A few weeks ago, I wrote a post about a phenomena I had started seeing that I ended up dubbing premature expostulation. I defined this phenomena as “The act of claiming definitively that a person, group or media outlet has not reported on, responded to or comment on an event or topic, without first establishing whether or not this is true. ” Since writing that post, I have been seeing mention of a related phenomena that I felt was distinct enough to merit its own term. In this version, you actually have checked to see what various sources say, enough that you cite them directly, but you misrepresent what they actually say anyway. More formally, we have:

Misreprecitation: The act of directly citing a piece of work  to support your argument, when even a cursory reading of the original work shows it does not actually support your argument.

Now this does not necessarily have to be done with nefarious motives, but it is hard to think of a scenario in which this isn’t incredibly sketchy. Where premature expostulation is mostly due to knee jerk reactions, vagueness and a failure to do basic fact checking, misreprecitation requires a bit more thought and planning. In some cases it appears to be a pretty direct attempt to mislead, in others it may be due to copying someone else’s interpretation without checking it out yourself, but its never good for your argument.

Need some examples? Let’s go!

The example that actually made me think of this was the recent kerfluffle over Nancy MacLean’s book “Democracy in Chains”. Initially met by praise as a leftist take down of right wing economic thought, the book quickly got embroiled in controversy when (as far as I can tell) actual right wing thinkers started reading it. At that point several of them who were familiar with the source material noted that quotes were chopped up in ways that dramatically changed the meaning, and other contextual problems. You can read a pretty comprehensive list of issues here, and overview of the problems and links to all the various responses here, and Vox’s (none to flattering) take here. None of it makes MacLean look particularly good, most specifically because this was supposed to be a scholarly work. When your citations are your strong point, your citations better be correct.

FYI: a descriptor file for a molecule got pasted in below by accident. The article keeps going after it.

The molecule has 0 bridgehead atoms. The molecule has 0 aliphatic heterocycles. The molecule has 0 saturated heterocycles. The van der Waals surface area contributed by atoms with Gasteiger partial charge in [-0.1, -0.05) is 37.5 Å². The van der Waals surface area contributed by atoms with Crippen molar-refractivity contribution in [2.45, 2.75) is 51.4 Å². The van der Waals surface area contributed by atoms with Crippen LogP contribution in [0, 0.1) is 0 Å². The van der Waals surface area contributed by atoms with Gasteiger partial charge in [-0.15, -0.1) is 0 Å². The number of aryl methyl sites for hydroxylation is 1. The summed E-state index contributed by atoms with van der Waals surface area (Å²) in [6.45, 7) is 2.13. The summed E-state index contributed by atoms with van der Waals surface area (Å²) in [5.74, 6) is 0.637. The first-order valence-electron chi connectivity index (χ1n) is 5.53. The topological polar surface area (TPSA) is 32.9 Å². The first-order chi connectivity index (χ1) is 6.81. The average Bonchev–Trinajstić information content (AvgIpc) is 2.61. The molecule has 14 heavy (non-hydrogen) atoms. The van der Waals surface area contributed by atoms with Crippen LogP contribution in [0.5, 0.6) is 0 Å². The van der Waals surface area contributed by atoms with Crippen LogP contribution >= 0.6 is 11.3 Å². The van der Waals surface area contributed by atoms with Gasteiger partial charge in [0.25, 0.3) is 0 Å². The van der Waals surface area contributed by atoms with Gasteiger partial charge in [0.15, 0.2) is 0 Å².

I’ve also seen this happen quite a bit with books that endorse popular diets. Carbsane put together a list of issues in the citations of the low carb book “Big Fat Surprise”, and others have found issues with vegan promoting books. While some of these seem to be differences in interpretation of evidence, some are a little sketchier. Now, as with premature expostulation, some of these issues don’t change the fundamental point….but some do. Overall a citation avalanche is no good if it turns out you had to tweak the truth to get there.

I think there’s three things that cause a particularly fertile breeding ground for misreprecitation: 1) an audience who is sympathetic to your conclusions and 2) an audience who is unlikely to be familiar with the source documents 3) difficulty accessing source documents. That last point may be why books are particularly prone to this error, since you’d have to actually put the book down and go look up a reference. This also may be a case where blogs have the accuracy advantage due to being so public. I know plenty of people who read blogs they don’t agree with, but I know fewer who would buy a whole book dedicated to discrediting their ideas. That increases the chances that no critical person will read your book, they have less recourse once they do read it (notes in the margin aren’t as good as a comments section), and it’s harder for anyone to fact check. Not saying bloggers can’t do it, just thinking they’d be called on it faster.

Overall it’s a pretty ridiculous little trick, as the entire point of citing others work should be to strengthen your argument. In the best case scenario, people could be confused because they misread/failed to understand/copied an interpenetration of the work they read someone else make. In the worst case scenario, they know what they are doing and are counting on their in-group not actually checking their work. Regardless, it needed a name, and now it has one.

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